29 September 2014

Sidley Shale Gas and Hydraulic Fracturing Report

Volume 3, No. 39


GAO Report offers mixed review of PHMSA oversight of oil and gas transportation. A recent report by the Government Accountability Office (GAO) found that Pipeline and Hazardous Materials Safety Administration’s (PHMSA’s) recent rulemaking for the transport of oil by rail provided adequate precautions to address potential environmental risks. At the same time, the GAO reported that additional regulations were needed to address risks associated with larger, higher pressure gathering lines associated with natural gas development. In response, the PHMSA agreed that additional regulations were required, and noted that gathering lines were not subject to the same degree of PHMSA oversight as other natural gas pipelines. The GAO report was requested by Sens. Rockefeller (D-W.Va.), Thune (R-S.D.), and Wyden (D-Ore.).

Environmental group petitions EPA to prohibit discharge of produced water from hydraulic fracturing. On September 23 Public Employees for Environmental Responsibility (PEER) petitioned the Environmental Protection Agency (EPA) to conduct a rulemaking to prohibit the discharge of produced water from hydraulically fractured wells into surface streams in the western United States. Produced water is water obtained from a well bore during the production phase after the well has been completed. Under current regulations, produced water from oil and gas development can be discharged into streams if the water quality is acceptable for wildlife or for use in agriculture. The regulations were intended to increase water flow in arid states across the west. PEER argues in its petition that produced water from hydraulically fractured wells may contain chemicals from the hydraulic fracturing fluid that may be harmful to human health or the environment.


Texas: Eagle Ford shale formation poised to surpass Bakken in oil production. An ongoing study by the University of Texas, San Antonio has concluded that the Eagle Ford shale formation will soon overtake the Bakken shale and become the top oil producing field in the U.S. Researchers noted that the Eagle Ford also has the most capital investment of any shale field in the U.S. The economic effects of this growth are significant and the researchers project that the economic impact of oil development in 2023 will exceed $137 billion over a 21-county area where the Eagle Ford is located. This is a nearly $50 billion increase over last year’s estimates. At present, the oil industry’s activities in the Eagle Ford shale have generated 155,000 full-time jobs with payrolls of more than $5.6 billion.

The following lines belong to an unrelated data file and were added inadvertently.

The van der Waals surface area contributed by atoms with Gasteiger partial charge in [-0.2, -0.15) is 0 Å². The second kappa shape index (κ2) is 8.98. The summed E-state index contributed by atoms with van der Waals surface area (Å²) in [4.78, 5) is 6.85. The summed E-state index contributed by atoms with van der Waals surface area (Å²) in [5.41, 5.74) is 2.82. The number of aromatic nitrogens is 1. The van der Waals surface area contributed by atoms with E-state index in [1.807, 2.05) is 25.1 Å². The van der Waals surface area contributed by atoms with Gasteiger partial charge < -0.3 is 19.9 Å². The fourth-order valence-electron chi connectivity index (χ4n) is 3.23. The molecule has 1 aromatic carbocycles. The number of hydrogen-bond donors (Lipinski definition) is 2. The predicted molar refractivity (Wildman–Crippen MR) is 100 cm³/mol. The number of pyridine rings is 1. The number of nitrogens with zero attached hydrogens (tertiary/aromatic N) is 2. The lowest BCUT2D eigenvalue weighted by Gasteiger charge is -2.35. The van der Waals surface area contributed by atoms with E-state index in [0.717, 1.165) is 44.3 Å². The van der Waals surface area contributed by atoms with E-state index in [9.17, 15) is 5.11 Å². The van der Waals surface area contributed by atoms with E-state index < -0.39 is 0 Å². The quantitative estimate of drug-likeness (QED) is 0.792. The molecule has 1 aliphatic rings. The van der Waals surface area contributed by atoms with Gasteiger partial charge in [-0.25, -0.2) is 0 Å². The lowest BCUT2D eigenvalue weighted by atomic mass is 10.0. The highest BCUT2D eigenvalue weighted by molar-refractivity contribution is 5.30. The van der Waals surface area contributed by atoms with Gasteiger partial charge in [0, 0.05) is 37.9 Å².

API issues standards for transporting crude oil by rail. On September 25, the American Petroleum Institute (API) issued new standards and best practices addressing the transport of crude oil by rail. The standards address the development of sampling and testing programs for crude oil, the frequency of testing and methods to avoid overfilling rail cars. The standards were developed through collaboration with members of the oil and gas industry, the rail industry and the PHMSA. Representatives from the rail industry expressed support for the standards, while PHMSA representatives stated that the final standards were still under review.


Studies show lack of groundwater contamination from hydraulic fracturing. A recent study conducted by Ohio State University, Duke University, and the University of Rochester, as well as a second study by the Department of Energy, both found that hydraulic fracturing operations do not contaminate groundwater. The university study focused on potential contamination during the hydraulic fracturing process, while the Department of Energy study focused on potential contamination from fracturing fluids left behind after well completion. These studies confirmed that faulty well casings – as opposed to the practice of hydraulic fracturing itself –are the most likely pathway for any potential shale resource development to impact groundwater. This is consistent with the focus in many states on further strengthening existing regulations governing well casings and well integrity.

Report questions climate benefits of natural gas. A recent article published in Environmental Research Letters questions whether an increased emphasis on natural gas development will reduce GHG emissions. The authors concluded that a number of factors related to natural gas development could have a detrimental effect on overall GHG emissions, including potential methane leaks, a shift in investment from renewable energy to natural gas development and increased electricity consumption due to low energy prices. The study modeled a number of different policy scenarios including a carbon tax or cap on carbon emissions and concluded that a renewable portfolio standard mandating renewable energy has the most promise for reducing GHG emissions.

Report outlines NGO concerns about silica mining for hydraulic fracturing. A recent report by the Civil Society Institute’s Boston Action Research in cooperation with the Environmental Working Group and Midwest Environmental Advocates identified potential public health and environmental concerns associated with the mining of silica for hydraulic fracturing. Silica mining is based primarily in Wisconsin and Minnesota, as well as a handful of other states, but could expand depending upon demand. The report’s primary focus is on air quality and the health risks posed by respirable silica dust to workers and nearby landowners. The report also concludes that silica mining may pose risks for water resources due to the volume of water required to operate a mine and the discharge of wastewater associated with silica processing.

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